From the
organisers of
Hillhead logo

Coldest Journey team abandons Antarctic crossing

Cat D6Ns snowed under

Polar expedition sets itself new challenge as severe crevasse field halts record-breaking journey 

THE Coldest Journey expedition has had to abandon its attempt to cross Antarctica in winter after coming across an unexpectedly severe crevasse field, leading the team to reconsider and change its plans.

The expedition had already broken numerous records including travelling over 300km at an altitude of 2,824m in the Antarctic winter, exceeding the current record which stands at the 60 nautical miles.


But having already recently encountered a severe and extensive crevasse field while crossing the planned route, the Coldest Journey team faced the challenge of traversing this new obstacle in complete darkness, while trying to cross Antarctica in just six months.

A video showing the ice team in the crevasse field can be seen at:

Commenting on the severe nature of the crevasse field and changes to the planned Coldest Journey, Sir Ranulph Fiennes said: ‘Having previously crossed a known crevasse field, the team were hoping to recover the time lost in navigating through this challenging terrain.

‘Our intelligence at the start of the expedition showed that they had a much clearer run, only for them to come across a much more extreme crevasse field on the ground.

‘With their ground-penetrating radar and the Cat D6Ns set up for crevasse fields, we know the team would be able to get through, but the time needed to do this safely would mean they could not meet our goal of crossing [Antarctica] during the six-month winter equinox.

‘The team has therefore made the decision to change the focus of the expedition by moving away from the crevasse field and remaining at high altitude. This will allow essential scientific work to be carried out.’

Commenting on the decision to focus the expedition on a new set of challenges, Jason Howlett, equipment solutions director at Finning, said: ‘From the start of our involvement in the expedition, the first priority for Finning and the ice team has always been safety.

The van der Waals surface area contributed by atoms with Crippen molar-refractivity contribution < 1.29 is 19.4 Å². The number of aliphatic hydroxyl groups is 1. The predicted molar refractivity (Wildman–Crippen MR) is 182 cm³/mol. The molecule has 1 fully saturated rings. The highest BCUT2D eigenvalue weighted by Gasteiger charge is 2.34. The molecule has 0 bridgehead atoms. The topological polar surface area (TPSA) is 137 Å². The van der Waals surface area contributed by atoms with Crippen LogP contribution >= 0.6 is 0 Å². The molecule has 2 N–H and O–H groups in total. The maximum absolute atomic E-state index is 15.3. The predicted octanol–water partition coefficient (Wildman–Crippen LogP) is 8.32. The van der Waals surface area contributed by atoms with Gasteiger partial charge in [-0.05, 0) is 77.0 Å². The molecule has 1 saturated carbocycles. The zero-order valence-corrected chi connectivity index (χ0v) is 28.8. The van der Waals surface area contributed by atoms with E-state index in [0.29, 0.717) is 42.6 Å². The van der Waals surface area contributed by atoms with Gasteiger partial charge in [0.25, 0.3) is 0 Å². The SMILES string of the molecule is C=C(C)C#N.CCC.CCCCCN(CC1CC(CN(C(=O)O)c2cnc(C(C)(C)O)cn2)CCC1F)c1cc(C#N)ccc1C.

‘When you are trying to complete something as challenging as this journey, you never know what you may encounter. Even with years of meticulous planning, when you are faced with terrain as severe as the crevasse field the team has encountered, and in complete darkness, you have to assess the risk and make the right decision for the team and the expedition as a whole.

‘Even though both Finning engineers on the expedition are disappointed, we know they are in good spirits and that they understand they have the full support of the whole of the Finning and Caterpillar businesses across the globe.

‘As both engineers move forward to the next phase alongside the rest of the expedition team, their contribution to the educational and scientific goals of the expedition will be extremely important, and we will be looking forward to continuing to receive updates from the team and the Cat D6Ns.’

Discussing how well the Cat D6Ns have performed in Antarctica, Mr Howlett continued: ‘We have already learnt a great deal about how our engineers and the machines operate in such harsh conditions, and this invaluable knowledge will make an important contribution to the development of future equipment and engineers.’

Sir Ranulph Fiennes added: ‘Although we are disappointed not to be completing the crossing as intended, the team is now refocused on the valuable educational and additional scientific work we can carry out and the continued fund-raising for our charity ‘Seeing is Believing’.’


Latest Jobs